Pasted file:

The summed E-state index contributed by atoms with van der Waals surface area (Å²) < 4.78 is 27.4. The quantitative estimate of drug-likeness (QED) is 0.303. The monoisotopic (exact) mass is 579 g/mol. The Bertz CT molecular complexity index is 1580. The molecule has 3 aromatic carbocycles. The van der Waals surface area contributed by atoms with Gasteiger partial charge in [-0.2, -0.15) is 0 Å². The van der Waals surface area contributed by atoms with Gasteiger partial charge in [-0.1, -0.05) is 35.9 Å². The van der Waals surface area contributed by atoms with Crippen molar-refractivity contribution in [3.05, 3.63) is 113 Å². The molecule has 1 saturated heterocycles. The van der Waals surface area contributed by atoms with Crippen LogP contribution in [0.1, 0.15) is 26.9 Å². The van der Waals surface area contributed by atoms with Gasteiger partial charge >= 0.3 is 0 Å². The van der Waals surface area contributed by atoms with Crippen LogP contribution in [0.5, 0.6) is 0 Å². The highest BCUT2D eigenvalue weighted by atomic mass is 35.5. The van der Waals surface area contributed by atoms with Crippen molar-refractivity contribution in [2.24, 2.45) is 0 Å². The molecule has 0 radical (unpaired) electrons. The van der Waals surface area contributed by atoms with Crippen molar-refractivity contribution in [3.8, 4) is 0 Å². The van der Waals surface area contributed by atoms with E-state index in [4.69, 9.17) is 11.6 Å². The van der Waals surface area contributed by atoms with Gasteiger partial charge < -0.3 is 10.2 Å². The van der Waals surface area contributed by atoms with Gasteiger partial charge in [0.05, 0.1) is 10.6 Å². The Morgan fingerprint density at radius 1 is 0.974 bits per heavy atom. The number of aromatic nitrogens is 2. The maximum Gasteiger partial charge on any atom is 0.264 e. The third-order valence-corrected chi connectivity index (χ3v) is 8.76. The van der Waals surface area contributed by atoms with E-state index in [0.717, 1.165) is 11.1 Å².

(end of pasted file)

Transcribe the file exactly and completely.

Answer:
The summed E-state index contributed by atoms with van der Waals surface area (Å²) < 4.78 is 27.4. The quantitative estimate of drug-likeness (QED) is 0.303. The monoisotopic (exact) mass is 579 g/mol. The Bertz CT molecular complexity index is 1580. The molecule has 3 aromatic carbocycles. The van der Waals surface area contributed by atoms with Gasteiger partial charge in [-0.2, -0.15) is 0 Å². The van der Waals surface area contributed by atoms with Gasteiger partial charge in [-0.1, -0.05) is 35.9 Å². The van der Waals surface area contributed by atoms with Crippen molar-refractivity contribution in [3.05, 3.63) is 113 Å². The molecule has 1 saturated heterocycles. The van der Waals surface area contributed by atoms with Crippen LogP contribution in [0.1, 0.15) is 26.9 Å². The van der Waals surface area contributed by atoms with Gasteiger partial charge >= 0.3 is 0 Å². The van der Waals surface area contributed by atoms with Crippen LogP contribution in [0.5, 0.6) is 0 Å². The highest BCUT2D eigenvalue weighted by atomic mass is 35.5. The van der Waals surface area contributed by atoms with Crippen molar-refractivity contribution in [2.24, 2.45) is 0 Å². The molecule has 0 radical (unpaired) electrons. The van der Waals surface area contributed by atoms with Crippen molar-refractivity contribution in [3.8, 4) is 0 Å². The van der Waals surface area contributed by atoms with E-state index in [4.69, 9.17) is 11.6 Å². The van der Waals surface area contributed by atoms with Gasteiger partial charge < -0.3 is 10.2 Å². The van der Waals surface area contributed by atoms with Gasteiger partial charge in [0.05, 0.1) is 10.6 Å². The Morgan fingerprint density at radius 1 is 0.974 bits per heavy atom. The number of aromatic nitrogens is 2. The maximum Gasteiger partial charge on any atom is 0.264 e. The third-order valence-corrected chi connectivity index (χ3v) is 8.76. The van der Waals surface area contributed by atoms with E-state index in [0.717, 1.165) is 11.1 Å².